Attack on Salman Rushdie is Shocking Tip of the Iceberg

15 August, 2022
Salman Rushdie in New York in 2019 (pho­to Christo­pher Lane for The Times of London).


Jordan Elgrably


Let us be bru­tal­ly hon­est with our­selves — Friday’s brazen attack on nov­el­ist Salman Rushdie is a threat to free­dom of expres­sion every­where, but it is mere­ly the lat­est inci­dent in thou­sands of cas­es where writ­ers, poets, jour­nal­ists and film­mak­ers are cen­sored, impris­oned and even killed. They are hound­ed as crit­i­cal thinkers who dis­sent from the par­ty line, blow the whis­tle on repres­sive gov­ern­ments, or because they dare to offend con­ser­v­a­tive sensibilities.

While we don’t yet know 24-year-old Hadi Matar’s motive for set­ting upon Rushdie with a knife, is there real­ly any doubt that he did so because of the fat­wa against the author of The Satan­ic Vers­es? As much as he might deny it, one would have a hard time believ­ing him. I view this attack as emblem­at­ic of the kind of intol­er­ance repres­sive states have for any crit­i­cism. The Sau­di-sanc­tioned tor­ture and mur­der of jour­nal­ist Jamal Khashog­gi in 2018 and the shock­ing assas­si­na­tion of Pales­tin­ian-Amer­i­can jour­nal­ist Shireen Abu Akleh by an IDF sol­dier this May are two of the most egre­gious cas­es in point.

Turkey in the last sev­er­al years has become one of the great­est oppres­sors of writ­ers, aca­d­e­mics and intel­lec­tu­als, with the largest prison pop­u­la­tion of polit­i­cal detainees in con­ti­nen­tal Europe. Pres­i­dent Recep Tayyip Erdoğan, con­sol­i­dat­ing his pow­er, has fired over 5,000 aca­d­e­mics and 50,000 school­teach­ers, whose pro­gres­sive pol­i­tics or Kur­dish her­itage he dis­liked, or who as journalists/editors/publishers have been too out­spo­ken, such as wide­ly trans­lat­ed nov­el­ist and news­pa­per edi­tor Ahmet Altan, 72. The author of such inter­na­tion­al­ly admired works as the nov­els in his Ottoman Quar­tet and the prison mem­oir I Will Nev­er See the World Again, Altan was sen­tenced to life in prison in 2016. He spent four years behind bars but was unex­pect­ed­ly released last year. He said recent­ly, “Prison didn’t extin­guish my desire to write.”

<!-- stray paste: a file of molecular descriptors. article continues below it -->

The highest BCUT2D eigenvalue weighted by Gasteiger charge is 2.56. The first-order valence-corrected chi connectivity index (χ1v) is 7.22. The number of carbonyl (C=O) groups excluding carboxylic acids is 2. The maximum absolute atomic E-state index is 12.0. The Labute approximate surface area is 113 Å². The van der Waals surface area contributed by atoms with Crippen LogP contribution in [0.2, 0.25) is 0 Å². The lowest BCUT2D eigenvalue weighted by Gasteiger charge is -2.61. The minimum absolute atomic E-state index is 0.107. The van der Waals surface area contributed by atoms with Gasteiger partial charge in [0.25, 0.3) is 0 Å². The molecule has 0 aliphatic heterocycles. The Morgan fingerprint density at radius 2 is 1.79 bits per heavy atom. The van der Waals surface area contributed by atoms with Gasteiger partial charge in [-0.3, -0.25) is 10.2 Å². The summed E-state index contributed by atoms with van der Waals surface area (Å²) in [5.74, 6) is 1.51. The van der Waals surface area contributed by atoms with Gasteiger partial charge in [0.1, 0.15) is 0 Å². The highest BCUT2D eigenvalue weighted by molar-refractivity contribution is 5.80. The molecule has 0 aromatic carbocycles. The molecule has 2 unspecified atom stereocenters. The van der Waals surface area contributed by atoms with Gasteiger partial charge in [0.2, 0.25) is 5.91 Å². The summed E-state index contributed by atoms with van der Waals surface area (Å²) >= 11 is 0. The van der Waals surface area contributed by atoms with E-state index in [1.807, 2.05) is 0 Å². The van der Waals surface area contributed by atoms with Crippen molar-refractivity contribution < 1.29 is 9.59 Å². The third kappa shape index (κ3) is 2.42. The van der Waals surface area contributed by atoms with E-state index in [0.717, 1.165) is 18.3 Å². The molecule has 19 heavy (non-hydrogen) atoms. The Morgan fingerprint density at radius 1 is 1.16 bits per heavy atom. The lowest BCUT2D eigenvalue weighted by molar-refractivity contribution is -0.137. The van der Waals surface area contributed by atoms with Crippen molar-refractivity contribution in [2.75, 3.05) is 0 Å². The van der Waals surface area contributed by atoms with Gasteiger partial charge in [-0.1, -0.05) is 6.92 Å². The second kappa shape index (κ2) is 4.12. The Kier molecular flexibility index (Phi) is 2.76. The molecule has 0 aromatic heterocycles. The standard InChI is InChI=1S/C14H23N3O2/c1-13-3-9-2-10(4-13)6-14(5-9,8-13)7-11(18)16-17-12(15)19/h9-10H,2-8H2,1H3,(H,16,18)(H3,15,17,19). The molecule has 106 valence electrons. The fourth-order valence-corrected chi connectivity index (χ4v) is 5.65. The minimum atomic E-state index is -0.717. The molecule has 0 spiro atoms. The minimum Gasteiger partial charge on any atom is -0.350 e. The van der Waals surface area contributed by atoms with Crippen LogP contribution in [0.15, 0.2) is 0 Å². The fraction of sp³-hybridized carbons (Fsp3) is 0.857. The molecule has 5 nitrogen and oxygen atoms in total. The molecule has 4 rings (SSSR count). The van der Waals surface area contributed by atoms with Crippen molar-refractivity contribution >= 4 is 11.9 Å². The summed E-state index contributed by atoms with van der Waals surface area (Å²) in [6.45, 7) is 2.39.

Ear­li­er this month, the Kur­dish poet, writer and edi­tor Mer­al Şimşek, a PEN Inter­na­tion­al pro­tégée, fled Turkey to Berlin seek­ing asy­lum, as she was fac­ing anoth­er stiff prison sen­tence in her home town of Diyarbakir. Her case was to have been decid­ed on July 18, but a judge post­poned it to Sep­tem­ber 16, giv­ing Şimşek the oppor­tu­ni­ty to escape cer­tain con­vic­tion. In a text to this writer on August 8th, she lament­ed, “I am now in exile. I miss my homeland.”

Syr­i­an writer Faraj Bayrak­dar, author of the recent­ly-trans­lat­ed col­lec­tion of poet­ry A Dove in Free Flight, is a jour­nal­ist and award-win­ning poet. In 1987 he was arrest­ed by Hafez al-Assad’s regime on sus­pi­cion of belong­ing to the Par­ty for Com­mu­nist Action. Held incom­mu­ni­ca­do for near­ly sev­en years, he was tor­tured and even­tu­al­ly sen­tenced to 15 years in prison, but 14 months shy of com­plet­ing his sen­tence, he was grant­ed amnesty and obtained asy­lum in Swe­den. Sim­i­lar cas­es include Iraqi writer Has­san Blasim, who found refuge in Fin­land, and Iraqi Assyr­i­an writer Samuel Shi­mon, who after spend­ing time in Iraqi, Syr­i­an and Lebanese jails, found his way to Lon­don and, with Mar­garet Obank, found­ed Ban­i­pal.

Mean­while the jails of Egypt­ian pres­i­dent Abdel Fat­tah El-Sis­si are over­flow­ing with thou­sands of polit­i­cal pris­on­ers. Accord­ing to a New York Times sto­ry last week, many are sub­ject­ed to tor­ture and refused life­sav­ing med­ica­tions, and “more than a thou­sand peo­ple have died in Egypt­ian cus­tody.” Well-known cas­es of Egypt­ian writer Ahmed Naji (now a reg­u­lar con­trib­u­tor to The Markaz Review) and hunger-strik­er and author Alaa Abd El-Fat­tah (You Have Not Yet Been Defeat­ed) are just the tip of the iceberg.